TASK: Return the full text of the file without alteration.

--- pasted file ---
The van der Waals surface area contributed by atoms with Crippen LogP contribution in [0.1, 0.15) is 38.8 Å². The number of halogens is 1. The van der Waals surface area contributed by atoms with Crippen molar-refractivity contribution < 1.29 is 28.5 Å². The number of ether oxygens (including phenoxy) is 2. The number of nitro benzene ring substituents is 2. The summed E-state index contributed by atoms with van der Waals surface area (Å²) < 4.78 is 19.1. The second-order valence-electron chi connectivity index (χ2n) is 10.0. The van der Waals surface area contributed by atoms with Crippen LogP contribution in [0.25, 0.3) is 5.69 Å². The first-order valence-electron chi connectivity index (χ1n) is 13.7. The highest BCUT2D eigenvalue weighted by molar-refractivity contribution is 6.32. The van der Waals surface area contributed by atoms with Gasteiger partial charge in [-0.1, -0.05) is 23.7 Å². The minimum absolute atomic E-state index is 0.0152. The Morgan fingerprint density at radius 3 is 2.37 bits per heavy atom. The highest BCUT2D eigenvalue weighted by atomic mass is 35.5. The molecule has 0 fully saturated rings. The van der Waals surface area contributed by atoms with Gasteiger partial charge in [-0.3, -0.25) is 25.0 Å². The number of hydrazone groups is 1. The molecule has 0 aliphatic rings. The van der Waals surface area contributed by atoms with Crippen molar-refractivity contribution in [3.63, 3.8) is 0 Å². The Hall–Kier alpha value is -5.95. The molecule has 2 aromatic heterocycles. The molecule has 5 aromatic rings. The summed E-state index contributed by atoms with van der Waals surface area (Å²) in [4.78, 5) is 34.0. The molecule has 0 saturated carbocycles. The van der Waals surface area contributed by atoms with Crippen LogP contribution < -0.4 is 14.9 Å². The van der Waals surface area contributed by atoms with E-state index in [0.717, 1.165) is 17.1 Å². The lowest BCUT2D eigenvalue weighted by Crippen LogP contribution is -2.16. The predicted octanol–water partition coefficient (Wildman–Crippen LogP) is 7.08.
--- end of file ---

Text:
The van der Waals surface area contributed by atoms with Crippen LogP contribution in [0.1, 0.15) is 38.8 Å². The number of halogens is 1. The van der Waals surface area contributed by atoms with Crippen molar-refractivity contribution < 1.29 is 28.5 Å². The number of ether oxygens (including phenoxy) is 2. The number of nitro benzene ring substituents is 2. The summed E-state index contributed by atoms with van der Waals surface area (Å²) < 4.78 is 19.1. The second-order valence-electron chi connectivity index (χ2n) is 10.0. The van der Waals surface area contributed by atoms with Crippen LogP contribution in [0.25, 0.3) is 5.69 Å². The first-order valence-electron chi connectivity index (χ1n) is 13.7. The highest BCUT2D eigenvalue weighted by molar-refractivity contribution is 6.32. The van der Waals surface area contributed by atoms with Gasteiger partial charge in [-0.1, -0.05) is 23.7 Å². The minimum absolute atomic E-state index is 0.0152. The Morgan fingerprint density at radius 3 is 2.37 bits per heavy atom. The highest BCUT2D eigenvalue weighted by atomic mass is 35.5. The molecule has 0 fully saturated rings. The van der Waals surface area contributed by atoms with Gasteiger partial charge in [-0.3, -0.25) is 25.0 Å². The number of hydrazone groups is 1. The molecule has 0 aliphatic rings. The van der Waals surface area contributed by atoms with Crippen molar-refractivity contribution in [3.63, 3.8) is 0 Å². The Hall–Kier alpha value is -5.95. The molecule has 2 aromatic heterocycles. The molecule has 5 aromatic rings. The summed E-state index contributed by atoms with van der Waals surface area (Å²) in [4.78, 5) is 34.0. The molecule has 0 saturated carbocycles. The van der Waals surface area contributed by atoms with Crippen LogP contribution < -0.4 is 14.9 Å². The van der Waals surface area contributed by atoms with E-state index in [0.717, 1.165) is 17.1 Å². The lowest BCUT2D eigenvalue weighted by Crippen LogP contribution is -2.16. The predicted octanol–water partition coefficient (Wildman–Crippen LogP) is 7.08.